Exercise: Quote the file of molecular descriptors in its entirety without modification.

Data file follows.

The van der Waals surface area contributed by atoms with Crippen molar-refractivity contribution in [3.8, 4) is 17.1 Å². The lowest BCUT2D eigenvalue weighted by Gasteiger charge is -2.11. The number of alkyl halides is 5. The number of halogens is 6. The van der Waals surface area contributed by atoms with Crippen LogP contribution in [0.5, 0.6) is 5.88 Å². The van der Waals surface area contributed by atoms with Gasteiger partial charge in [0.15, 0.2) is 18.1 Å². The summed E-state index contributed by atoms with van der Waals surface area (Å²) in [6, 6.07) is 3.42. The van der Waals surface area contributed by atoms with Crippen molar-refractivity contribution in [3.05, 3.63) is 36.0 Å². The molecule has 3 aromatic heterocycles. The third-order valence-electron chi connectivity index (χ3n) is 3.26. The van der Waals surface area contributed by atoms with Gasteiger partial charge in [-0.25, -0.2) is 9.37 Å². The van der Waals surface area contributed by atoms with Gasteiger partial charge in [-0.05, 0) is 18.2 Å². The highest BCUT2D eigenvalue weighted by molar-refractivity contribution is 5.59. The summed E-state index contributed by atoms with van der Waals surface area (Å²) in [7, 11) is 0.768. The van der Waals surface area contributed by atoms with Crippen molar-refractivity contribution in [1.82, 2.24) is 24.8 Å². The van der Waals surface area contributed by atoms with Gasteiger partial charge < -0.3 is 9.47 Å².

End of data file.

The van der Waals surface area contributed by atoms with Crippen molar-refractivity contribution in [3.8, 4) is 17.1 Å². The lowest BCUT2D eigenvalue weighted by Gasteiger charge is -2.11. The number of alkyl halides is 5. The number of halogens is 6. The van der Waals surface area contributed by atoms with Crippen LogP contribution in [0.5, 0.6) is 5.88 Å². The van der Waals surface area contributed by atoms with Gasteiger partial charge in [0.15, 0.2) is 18.1 Å². The summed E-state index contributed by atoms with van der Waals surface area (Å²) in [6, 6.07) is 3.42. The van der Waals surface area contributed by atoms with Crippen molar-refractivity contribution in [3.05, 3.63) is 36.0 Å². The molecule has 3 aromatic heterocycles. The third-order valence-electron chi connectivity index (χ3n) is 3.26. The van der Waals surface area contributed by atoms with Gasteiger partial charge in [-0.25, -0.2) is 9.37 Å². The van der Waals surface area contributed by atoms with Gasteiger partial charge in [-0.05, 0) is 18.2 Å². The highest BCUT2D eigenvalue weighted by molar-refractivity contribution is 5.59. The summed E-state index contributed by atoms with van der Waals surface area (Å²) in [7, 11) is 0.768. The van der Waals surface area contributed by atoms with Crippen molar-refractivity contribution in [1.82, 2.24) is 24.8 Å². The van der Waals surface area contributed by atoms with Gasteiger partial charge < -0.3 is 9.47 Å².